- MDEQ Cannot Force Township to Install Public Sewer Systems
- November 15, 2010
- Law Firm: Mika Meyers Beckett Jones PLC - Grand Rapids Office
Everyone agreed Worth Township faced a serious problem. Located in Sanilac County, along the shores of Lake Huron, significant portions of the township were divided into small lots with cottages. As the cottages were upgraded to permanent, year-round residences, sewage needs increased.
The owners relied on individual septic systems which, in this area with high groundwater tables, began to fail. Effluent was discharged directly into Lake Huron and its tributaries. No public sewer system had been installed.
The Michigan Department of Environmental Quality (“MDEQ”), now the Michigan Department of Natural Resources and Environment, urged the township to install a public sewer system. The township agreed, but later declined to proceed because it determined the project was not financially feasible.
The MDEQ sued the township, asserting that the Natural Resources and Environmental Protection Act (“NREPA”) empowers the MDEQ to require a township to install a sanitary sewer system where widespread failure of the private septic systems is resulting in contamination of lake waters.
The MDEQ relied on MCL 324.3109(2), which states in part:
“The discharge of any raw sewage of human origin, directly or indirectly, into any of the waters of the state shall be considered prima facie evidence of a violation of this part by the municipality in which the discharge originated. . . .”
The MDEQ argued that the foregoing language makes the municipality responsible for any discharge within the township boundaries and, accordingly, requires the township to fix the problem by installing a sewer system.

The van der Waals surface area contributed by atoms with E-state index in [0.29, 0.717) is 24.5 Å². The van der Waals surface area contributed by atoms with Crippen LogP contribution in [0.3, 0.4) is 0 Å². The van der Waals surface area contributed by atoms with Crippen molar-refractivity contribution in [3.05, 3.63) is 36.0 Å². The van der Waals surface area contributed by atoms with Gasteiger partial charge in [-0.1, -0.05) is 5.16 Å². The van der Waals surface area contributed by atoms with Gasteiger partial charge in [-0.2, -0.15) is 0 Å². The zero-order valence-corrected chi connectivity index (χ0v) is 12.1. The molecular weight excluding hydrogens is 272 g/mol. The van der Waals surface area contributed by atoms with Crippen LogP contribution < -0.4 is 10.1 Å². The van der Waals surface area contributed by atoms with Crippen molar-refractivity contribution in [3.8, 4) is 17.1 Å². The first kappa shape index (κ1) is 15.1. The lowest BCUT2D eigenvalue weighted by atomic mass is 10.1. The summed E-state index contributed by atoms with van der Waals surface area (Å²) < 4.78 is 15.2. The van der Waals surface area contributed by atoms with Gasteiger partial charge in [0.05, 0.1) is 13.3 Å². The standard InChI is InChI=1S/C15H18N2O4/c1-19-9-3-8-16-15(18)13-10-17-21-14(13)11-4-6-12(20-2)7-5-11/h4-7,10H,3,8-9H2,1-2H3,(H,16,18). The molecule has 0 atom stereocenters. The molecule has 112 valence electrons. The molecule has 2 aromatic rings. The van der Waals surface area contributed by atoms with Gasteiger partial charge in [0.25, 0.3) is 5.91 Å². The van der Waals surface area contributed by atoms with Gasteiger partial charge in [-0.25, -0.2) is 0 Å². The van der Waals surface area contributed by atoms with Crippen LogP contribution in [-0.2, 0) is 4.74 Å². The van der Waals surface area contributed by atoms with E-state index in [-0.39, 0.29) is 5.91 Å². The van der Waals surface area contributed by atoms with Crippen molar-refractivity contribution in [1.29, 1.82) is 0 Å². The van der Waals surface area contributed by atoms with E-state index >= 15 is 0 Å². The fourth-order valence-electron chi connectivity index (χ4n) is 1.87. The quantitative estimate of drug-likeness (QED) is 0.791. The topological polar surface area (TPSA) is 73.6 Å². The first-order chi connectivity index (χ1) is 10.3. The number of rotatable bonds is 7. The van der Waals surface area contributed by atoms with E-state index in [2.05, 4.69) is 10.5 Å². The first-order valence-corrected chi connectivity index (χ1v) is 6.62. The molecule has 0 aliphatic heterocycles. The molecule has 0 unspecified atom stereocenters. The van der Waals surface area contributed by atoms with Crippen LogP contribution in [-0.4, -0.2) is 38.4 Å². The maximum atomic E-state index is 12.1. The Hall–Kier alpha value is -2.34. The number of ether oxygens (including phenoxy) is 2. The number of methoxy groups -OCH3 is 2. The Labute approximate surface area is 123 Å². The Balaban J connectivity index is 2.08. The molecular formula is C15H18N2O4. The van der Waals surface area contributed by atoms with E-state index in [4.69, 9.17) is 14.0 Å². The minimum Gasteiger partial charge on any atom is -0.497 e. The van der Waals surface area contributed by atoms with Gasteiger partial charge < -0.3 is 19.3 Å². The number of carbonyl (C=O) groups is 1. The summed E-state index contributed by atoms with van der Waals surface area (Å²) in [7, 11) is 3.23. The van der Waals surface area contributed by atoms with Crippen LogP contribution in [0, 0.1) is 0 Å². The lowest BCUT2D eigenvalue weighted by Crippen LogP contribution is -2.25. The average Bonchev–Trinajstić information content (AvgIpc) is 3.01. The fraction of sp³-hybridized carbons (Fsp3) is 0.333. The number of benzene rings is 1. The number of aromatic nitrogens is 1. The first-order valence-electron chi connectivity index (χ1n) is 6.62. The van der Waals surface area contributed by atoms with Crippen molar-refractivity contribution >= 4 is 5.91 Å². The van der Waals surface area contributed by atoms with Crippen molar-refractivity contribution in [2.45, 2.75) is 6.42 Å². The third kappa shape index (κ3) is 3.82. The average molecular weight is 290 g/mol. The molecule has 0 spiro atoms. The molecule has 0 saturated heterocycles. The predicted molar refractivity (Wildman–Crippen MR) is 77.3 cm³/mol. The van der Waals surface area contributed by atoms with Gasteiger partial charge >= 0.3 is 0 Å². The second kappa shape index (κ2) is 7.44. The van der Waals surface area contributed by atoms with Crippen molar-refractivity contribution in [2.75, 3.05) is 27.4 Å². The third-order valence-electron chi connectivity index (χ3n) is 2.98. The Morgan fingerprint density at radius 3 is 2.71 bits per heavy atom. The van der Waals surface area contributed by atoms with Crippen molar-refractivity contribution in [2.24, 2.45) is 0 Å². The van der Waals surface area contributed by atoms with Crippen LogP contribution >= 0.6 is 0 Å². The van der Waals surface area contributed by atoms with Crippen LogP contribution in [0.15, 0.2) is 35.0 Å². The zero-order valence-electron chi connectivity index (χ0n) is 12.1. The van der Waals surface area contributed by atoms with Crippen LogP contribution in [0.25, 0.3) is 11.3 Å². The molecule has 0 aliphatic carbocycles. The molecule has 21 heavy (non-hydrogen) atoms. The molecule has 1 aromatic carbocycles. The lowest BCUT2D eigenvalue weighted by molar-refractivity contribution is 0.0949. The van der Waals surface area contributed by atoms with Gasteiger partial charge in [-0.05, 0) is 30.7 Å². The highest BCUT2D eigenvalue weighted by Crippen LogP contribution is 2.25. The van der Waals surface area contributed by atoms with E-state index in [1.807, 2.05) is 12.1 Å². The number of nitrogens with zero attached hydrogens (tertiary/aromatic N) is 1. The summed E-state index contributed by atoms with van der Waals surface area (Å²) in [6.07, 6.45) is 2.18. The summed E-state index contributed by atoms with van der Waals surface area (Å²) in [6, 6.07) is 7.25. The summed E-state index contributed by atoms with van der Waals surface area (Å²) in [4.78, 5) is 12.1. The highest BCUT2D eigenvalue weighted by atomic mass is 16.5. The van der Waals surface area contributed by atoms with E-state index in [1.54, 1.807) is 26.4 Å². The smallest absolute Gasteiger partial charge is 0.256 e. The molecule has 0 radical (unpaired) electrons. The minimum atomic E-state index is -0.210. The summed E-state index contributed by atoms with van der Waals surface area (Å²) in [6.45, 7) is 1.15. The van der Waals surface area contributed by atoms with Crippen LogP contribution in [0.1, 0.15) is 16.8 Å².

The Court of Appeals, in the case of MDEQ v Township of Worth (August 17, 2010), declined to adopt this interpretation. Looking at the definition of the phrase “prima facie evidence,” the court concluded it referred to evidence which, “if unexplained or uncontradicted,” would be sufficient to establish a given fact. This definition, according to the court, “makes it abundantly clear that prima facie evidence is rebuttable.” [emphasis added]
The Court of Appeals agreed with the township that the presumption that the township violated MCL 324.3109(2) was in fact rebutted because the township was not the source of the violating activity. The court noted that the township did not operate any sanitary sewer system, so it could not be the source of the discharge. Once this fact was introduced, the court reasoned, the presumption that the municipality had violated Section 324.3109(2) was effectively rebutted.
The MDEQ also argued that any discharge of raw sewage within the municipality constitutes prima facie evidence of a violation by the municipality even if the municipality is not the source of the discharge. The Court of Appeals also declined to accept this interpretation, concluding that a municipality must actually cause the discharge to be liable, unless the municipality has otherwise accepted responsibility in writing for the sewer system.
Accordingly, under the court’s holding in the Township of Worth case, MCL 324.3109(2) does not impose blanket responsibility upon a municipality for any sewage discharge that occurs within its jurisdiction without regard to cause and a corresponding duty to correct such a discharge. Rather, the statute creates only a rebuttable presumption that a discharge originating within a municipality results in a violation by that municipality. If sufficient facts are introduced to rebut the presumption of liability, there will be no basis to require a municipality to install a public sanitary sewer system or take any other action to correct a private septic system failure or other sewage discharge event.
Interestingly, there was a dissenting opinion filed by one judge, who generally believed that the municipality needed to formulate a comprehensive plan to address the septic system failure issue. This judge believed that because the discharge of raw human sewage is injurious to the public health and welfare, it imposes a duty upon the municipality in which the discharge originated to correct the discharge. The MDEQ has sought Supreme Court review of the Court of Appeals decision.